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Report: Nassau’s 2018 budget includes $128M in projected risk

NIFA board members from left, Howard Weitzman, John

NIFA board members from left, Howard Weitzman, John Buran, Lester Petracca, Christopher Wright, chairman Adam Barsky, Paul Annunziato and Paul Leventhal at the NIFA board meeting on Tuesday, Oct. 17, 2017, in Uniondale. Credit: Howard Schnapp

Nassau County Executive Edward Mangano’s proposed 2018 budget has nearly $128 million in projected risk, including $60 million in fee hikes that will likely be rejected by the GOP-controlled Legislature, according to a new report by a state monitoring board controlling the county’s finances.

The Nassau Interim Finance Authority report found that while the county has made progress in reducing the size of its deficit, “immense fiscal challenges remain” that will keep the county under NIFA control for the foreseeable future.

And without significant changes to reduce $127.9 million in identified risks, NIFA, which met Tuesday in Uniondale, is expected to reject the budget and send it back to the legislature for changes.

“We are interested in a budget that is balanced and sound with an acceptable amount of risk,” said NIFA Chairman Adam Barsky.

Mangano’s $2.99 billion budget would raise $35 million by increasing the $55 surcharge on traffic tickets and another $25 million through a pair of residential real estate fee hikes.

County lawmakers, who are up for re-election in November, have indicated they will reject the fee hikes but have not said how they would replace the revenue. Lawmakers must pass the budget by Oct. 30 — eight days before Election Day.

NIFA passed a resolution Tuesday directing lawmakers to come up with alternative cuts or revenue generators if they eliminate the fee hikes from the budget.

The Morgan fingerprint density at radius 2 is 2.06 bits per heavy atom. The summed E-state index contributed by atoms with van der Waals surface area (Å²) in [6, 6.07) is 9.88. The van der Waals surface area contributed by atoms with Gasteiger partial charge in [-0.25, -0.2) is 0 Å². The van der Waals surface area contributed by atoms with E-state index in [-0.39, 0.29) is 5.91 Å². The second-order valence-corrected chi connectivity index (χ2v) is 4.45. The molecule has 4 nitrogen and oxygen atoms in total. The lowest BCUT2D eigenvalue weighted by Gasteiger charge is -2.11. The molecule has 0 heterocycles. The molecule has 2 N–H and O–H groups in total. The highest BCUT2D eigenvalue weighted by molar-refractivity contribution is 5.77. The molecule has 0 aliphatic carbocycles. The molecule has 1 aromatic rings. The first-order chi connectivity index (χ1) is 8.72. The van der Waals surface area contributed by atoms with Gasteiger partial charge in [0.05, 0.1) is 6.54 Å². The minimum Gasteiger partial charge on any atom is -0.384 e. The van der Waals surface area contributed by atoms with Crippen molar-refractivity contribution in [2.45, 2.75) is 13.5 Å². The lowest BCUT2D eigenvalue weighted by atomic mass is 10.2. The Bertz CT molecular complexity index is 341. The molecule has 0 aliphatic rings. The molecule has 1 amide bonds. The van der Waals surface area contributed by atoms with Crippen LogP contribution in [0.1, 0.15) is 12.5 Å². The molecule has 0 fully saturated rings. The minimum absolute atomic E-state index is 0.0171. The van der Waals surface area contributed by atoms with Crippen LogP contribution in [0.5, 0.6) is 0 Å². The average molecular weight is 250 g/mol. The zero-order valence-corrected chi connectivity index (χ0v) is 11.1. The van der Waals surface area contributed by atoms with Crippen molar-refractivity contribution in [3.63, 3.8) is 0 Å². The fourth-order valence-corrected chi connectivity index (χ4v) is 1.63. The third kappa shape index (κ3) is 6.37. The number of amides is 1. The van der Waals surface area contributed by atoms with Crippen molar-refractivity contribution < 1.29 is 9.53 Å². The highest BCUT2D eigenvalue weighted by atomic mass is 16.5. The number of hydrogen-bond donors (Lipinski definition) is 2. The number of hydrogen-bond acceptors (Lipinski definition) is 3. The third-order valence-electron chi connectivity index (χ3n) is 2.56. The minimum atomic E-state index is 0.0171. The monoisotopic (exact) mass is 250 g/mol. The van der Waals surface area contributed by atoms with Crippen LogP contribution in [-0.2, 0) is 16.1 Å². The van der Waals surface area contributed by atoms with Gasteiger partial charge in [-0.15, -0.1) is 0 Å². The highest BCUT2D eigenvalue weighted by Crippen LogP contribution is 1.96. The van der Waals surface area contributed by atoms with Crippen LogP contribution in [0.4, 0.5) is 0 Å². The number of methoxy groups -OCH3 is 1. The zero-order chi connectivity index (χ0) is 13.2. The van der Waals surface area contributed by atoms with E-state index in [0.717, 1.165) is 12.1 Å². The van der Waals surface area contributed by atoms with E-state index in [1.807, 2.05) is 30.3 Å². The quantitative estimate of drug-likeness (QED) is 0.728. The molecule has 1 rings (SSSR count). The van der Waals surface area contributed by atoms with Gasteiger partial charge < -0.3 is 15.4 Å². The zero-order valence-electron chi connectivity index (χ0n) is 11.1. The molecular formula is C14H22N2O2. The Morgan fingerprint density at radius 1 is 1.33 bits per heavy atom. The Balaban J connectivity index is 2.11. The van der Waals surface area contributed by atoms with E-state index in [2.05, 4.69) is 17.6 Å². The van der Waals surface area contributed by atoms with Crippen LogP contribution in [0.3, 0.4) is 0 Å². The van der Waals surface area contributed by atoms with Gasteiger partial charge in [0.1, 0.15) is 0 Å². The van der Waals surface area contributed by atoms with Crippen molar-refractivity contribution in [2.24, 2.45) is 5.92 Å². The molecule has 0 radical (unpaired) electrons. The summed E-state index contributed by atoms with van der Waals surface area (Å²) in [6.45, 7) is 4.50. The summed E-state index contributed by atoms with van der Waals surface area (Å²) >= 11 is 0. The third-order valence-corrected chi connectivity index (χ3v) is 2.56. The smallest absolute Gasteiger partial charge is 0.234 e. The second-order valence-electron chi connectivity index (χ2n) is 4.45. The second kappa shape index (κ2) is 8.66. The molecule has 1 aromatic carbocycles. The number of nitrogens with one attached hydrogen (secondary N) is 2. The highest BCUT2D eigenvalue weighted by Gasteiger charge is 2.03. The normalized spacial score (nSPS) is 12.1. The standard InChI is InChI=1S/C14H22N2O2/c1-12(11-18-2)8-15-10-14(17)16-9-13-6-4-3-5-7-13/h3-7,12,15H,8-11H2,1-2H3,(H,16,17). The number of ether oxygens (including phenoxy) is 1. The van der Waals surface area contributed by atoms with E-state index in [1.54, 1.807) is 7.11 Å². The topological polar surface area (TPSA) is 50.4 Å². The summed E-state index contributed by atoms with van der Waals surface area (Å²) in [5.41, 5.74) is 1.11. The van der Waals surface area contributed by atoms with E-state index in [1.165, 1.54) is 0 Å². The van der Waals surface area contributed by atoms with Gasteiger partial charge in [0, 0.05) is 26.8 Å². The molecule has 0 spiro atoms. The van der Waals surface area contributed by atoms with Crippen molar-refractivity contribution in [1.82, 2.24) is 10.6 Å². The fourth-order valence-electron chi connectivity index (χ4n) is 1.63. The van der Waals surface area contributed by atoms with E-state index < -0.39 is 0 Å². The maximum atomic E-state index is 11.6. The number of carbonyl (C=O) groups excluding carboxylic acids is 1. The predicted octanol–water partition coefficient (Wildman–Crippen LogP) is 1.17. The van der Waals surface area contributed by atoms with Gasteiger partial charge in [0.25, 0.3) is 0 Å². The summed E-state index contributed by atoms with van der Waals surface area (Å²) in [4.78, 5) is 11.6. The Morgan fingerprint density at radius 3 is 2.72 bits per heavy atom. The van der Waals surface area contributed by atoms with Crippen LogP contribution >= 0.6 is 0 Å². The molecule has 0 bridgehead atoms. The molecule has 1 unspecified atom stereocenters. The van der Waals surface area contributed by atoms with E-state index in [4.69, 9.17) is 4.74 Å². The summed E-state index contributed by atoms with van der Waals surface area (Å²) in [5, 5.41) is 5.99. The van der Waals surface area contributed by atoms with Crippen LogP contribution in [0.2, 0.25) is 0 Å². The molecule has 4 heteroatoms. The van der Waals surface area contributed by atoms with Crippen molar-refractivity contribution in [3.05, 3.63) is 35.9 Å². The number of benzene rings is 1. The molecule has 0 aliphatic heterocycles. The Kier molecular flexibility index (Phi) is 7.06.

“We will look to see if we can find ways to bring back a balanced budget,” said Frank Moroney, a spokesman for presiding officer Norma Gonsalves (R-East Meadow).

Eric Naughton, Nassau’s deputy county executive for finance, said Mangano “delivered a balanced budget which maintains all essential services without a property tax increase . . . If the Legislature approves the budget, any risks identified by NIFA are manageable in 2018.”

As in past years, NIFA said the county’s recurring expenses are growing faster than recurring revenues.

For example, after budgeting $70-$75 million in recent years to pay tax refunds, Nassau is appropriating only $30 million for them in 2018. With the county’s long-term tax refund liability expected to exceed $344 million by year’s end, NIFA contends that Nassau underfunded its backlog by roughly $40 million.

“The county continues to kick the can down the road and let someone else deal with it,” said NIFA member Howard Weitzman, a former Democratic county comptroller.

The board is also concerned that Nassau Regional Off-Track Betting Corp. has yet to reach a “binding” agreement with the county to ensure it pays Nassau $15.8 million next year as part of a deal that allowed Resorts World Casino in Queens to host an additional 1,000 video slot machines.

The county is also counting on $5.2 million from a law being challenged in court that fines commercial property owners who do not file required tax returns, and $3.6 million in “one-shot” sales of county property. Nassau also failed to budget for any salary increases in 2018 even as most union labor agreements are set to expire at the end of 2017.

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